The second avenue for the economic rebuilding of Haiti is through the foreign investment of time and skills. Haiti needs kingdom people to come, live among them and support them in the long-term rebuilding of their country. These kingdom people will need to invest their lives in the lives of the Haitians and be able to help them develop businesses that can serve genuine human needs and create revenue streams for the Haitians to live in a sustainable way.

For years when the Church talked about people moving to another country and living among another group of people for the sake of the Gospel, we referred to these people as missionaries. In fact, we still do. However, 15 years ago when I started working as a missionary, the missionary was viewed as something of the polar opposite of a businessperson.

Today, many have come to realize that a businessperson can be a unique kind of missionary who can bring not only economic assistance but also spiritual transformation.

In our hurting and broken world, we are seeing more clearly how our lives are interrelated and the various spheres of life (economic, social, faith) are also interconnected.

The time has come for the church to reach out to the “least of these” in Haiti, clothing the naked, giving drink to the thirsty, and food to the starving. But in the months that follow, we will need entrepreneurs who like the Apostle Paul will live and work among them, giving them a model to follow:

For you yourselves know how you ought to follow our example. We were not idle when we were with you, nor did we eat anyone’s food without paying for it. On the contrary, we worked night and day, laboring and toiling so that we would not be a burden to any of you. We did this, not because we do not have the right to such help, but in order to make ourselves a model for you to follow. (2 Thess. 3:7-9)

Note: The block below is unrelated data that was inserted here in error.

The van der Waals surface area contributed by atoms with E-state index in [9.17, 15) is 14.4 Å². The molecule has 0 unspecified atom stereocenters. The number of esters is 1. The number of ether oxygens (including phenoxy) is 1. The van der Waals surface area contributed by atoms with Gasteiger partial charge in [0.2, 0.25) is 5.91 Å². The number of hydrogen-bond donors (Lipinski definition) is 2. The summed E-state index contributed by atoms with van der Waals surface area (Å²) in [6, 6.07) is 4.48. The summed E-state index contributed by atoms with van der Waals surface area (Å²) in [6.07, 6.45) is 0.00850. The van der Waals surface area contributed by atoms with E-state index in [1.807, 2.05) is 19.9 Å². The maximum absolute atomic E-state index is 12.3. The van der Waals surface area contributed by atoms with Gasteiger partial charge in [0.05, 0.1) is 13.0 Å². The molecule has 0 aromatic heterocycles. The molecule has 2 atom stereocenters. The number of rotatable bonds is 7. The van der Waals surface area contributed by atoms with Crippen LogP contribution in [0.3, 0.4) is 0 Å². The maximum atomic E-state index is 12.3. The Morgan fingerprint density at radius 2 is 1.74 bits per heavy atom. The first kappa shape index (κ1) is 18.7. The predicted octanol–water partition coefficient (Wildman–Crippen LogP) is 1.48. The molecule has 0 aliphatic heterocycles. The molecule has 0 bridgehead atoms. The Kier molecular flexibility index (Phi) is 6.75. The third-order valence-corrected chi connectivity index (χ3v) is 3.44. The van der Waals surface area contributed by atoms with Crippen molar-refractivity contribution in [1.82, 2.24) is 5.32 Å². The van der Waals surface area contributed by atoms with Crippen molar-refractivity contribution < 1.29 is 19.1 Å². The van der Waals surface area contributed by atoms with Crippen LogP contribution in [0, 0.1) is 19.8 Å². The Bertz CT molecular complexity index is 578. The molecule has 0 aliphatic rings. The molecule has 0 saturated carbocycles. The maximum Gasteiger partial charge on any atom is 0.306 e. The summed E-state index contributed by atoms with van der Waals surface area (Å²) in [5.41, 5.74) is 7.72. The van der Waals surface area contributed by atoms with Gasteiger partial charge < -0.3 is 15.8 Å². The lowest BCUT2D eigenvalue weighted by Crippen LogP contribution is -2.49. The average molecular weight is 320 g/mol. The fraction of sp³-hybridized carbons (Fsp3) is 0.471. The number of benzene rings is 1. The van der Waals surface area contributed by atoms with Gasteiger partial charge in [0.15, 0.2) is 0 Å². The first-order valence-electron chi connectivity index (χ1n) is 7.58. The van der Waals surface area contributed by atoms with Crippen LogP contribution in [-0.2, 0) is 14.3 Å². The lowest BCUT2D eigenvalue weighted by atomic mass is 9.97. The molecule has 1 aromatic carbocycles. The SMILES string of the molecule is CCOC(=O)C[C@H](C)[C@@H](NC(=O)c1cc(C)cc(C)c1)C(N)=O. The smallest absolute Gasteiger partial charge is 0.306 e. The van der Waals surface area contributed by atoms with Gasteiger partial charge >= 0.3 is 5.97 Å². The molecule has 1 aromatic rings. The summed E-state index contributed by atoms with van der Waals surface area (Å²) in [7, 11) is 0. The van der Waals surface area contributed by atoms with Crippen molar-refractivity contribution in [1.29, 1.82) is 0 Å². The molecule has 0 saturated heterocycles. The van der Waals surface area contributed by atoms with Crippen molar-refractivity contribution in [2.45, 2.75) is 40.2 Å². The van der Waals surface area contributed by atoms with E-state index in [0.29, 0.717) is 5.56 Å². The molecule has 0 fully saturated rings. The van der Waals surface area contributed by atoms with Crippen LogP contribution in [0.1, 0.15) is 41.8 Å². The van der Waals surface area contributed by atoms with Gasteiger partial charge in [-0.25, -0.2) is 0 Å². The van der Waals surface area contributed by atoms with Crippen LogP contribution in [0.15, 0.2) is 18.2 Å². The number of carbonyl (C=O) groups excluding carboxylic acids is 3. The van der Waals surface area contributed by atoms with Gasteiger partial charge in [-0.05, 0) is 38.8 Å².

The Missional Entrepreneur: Principles and Practices for Business as Mission is available on Amazon.com and at all bookstores.

Mark L. Russell, PhD, has gained tremendous international understanding in his time living and working in Russia, Chile, and Germany, and in his extensive travel to more than 70 countries to carry out a variety of business, educational, humanitarian, and religious projects. Mark has been published in more than 50 academic and popular level publications. Mark lives in Boise, Idaho, with his wife, Laurie, and their children, Noah and Anastasia.

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Responses

  1. Inspiring, practical, applicable, timely content.

  2. Thanks, Mark, for your thoughts. You raise some important and challenging questions as we assess how to best help Haiti rebuild.

    Sadly, foreign investment was just starting to flow into Haiti towards the end of 2009. Tourism was gaining momentum and several big international companies were looking to establish a presence in Haiti. In addition to going and starting businesses ourselves, we need to pray that these companies do not abandon their hopes & plans for opening businesses in Haiti.

  3. Thank you Mark for your perspective. For years Haiti has been called the “Empire of the NGO’s” since a large portion of its economy comes from non-governmental organizations (non-profit charitable agencies). As a result, much of the power of the country is held by the employees of larger multi-national NGOs, and by a few local leaders who have connections with smaller agencies and short-term church mission groups. As well-meaning as these NGOs are, to fuel an economy on charitable activities provides short-term help, but strips people of the empowerment of self-determination. The forces designed to create change actually become obstacles to it.

    Obviously at this point, it is the largest NGO’s that are the most effective at meeting the severe and overwhelming needs. However, at some point in the future, they will need to make sure they are giving over both the power they had before the earthquake, as well as the vastly increased power they’ve gained since the earthquake, to local entrepreneural leaders.

    This requires changing their donation solicitations from showing only devesating poverty and gut-wrenching need, to showing local entrepreneurs gaining independence from donations. It involves creating training and incentive for employees to become independent business owners. It will involve giving up control and power. Only in that way can Haiti rebuild without increased dependency upon others.

    For a while, the relief workers will be the most needed of all. However, at some point, their motto must be, “We will decrease and business builders must increase.”

  4. that is horrible what happened.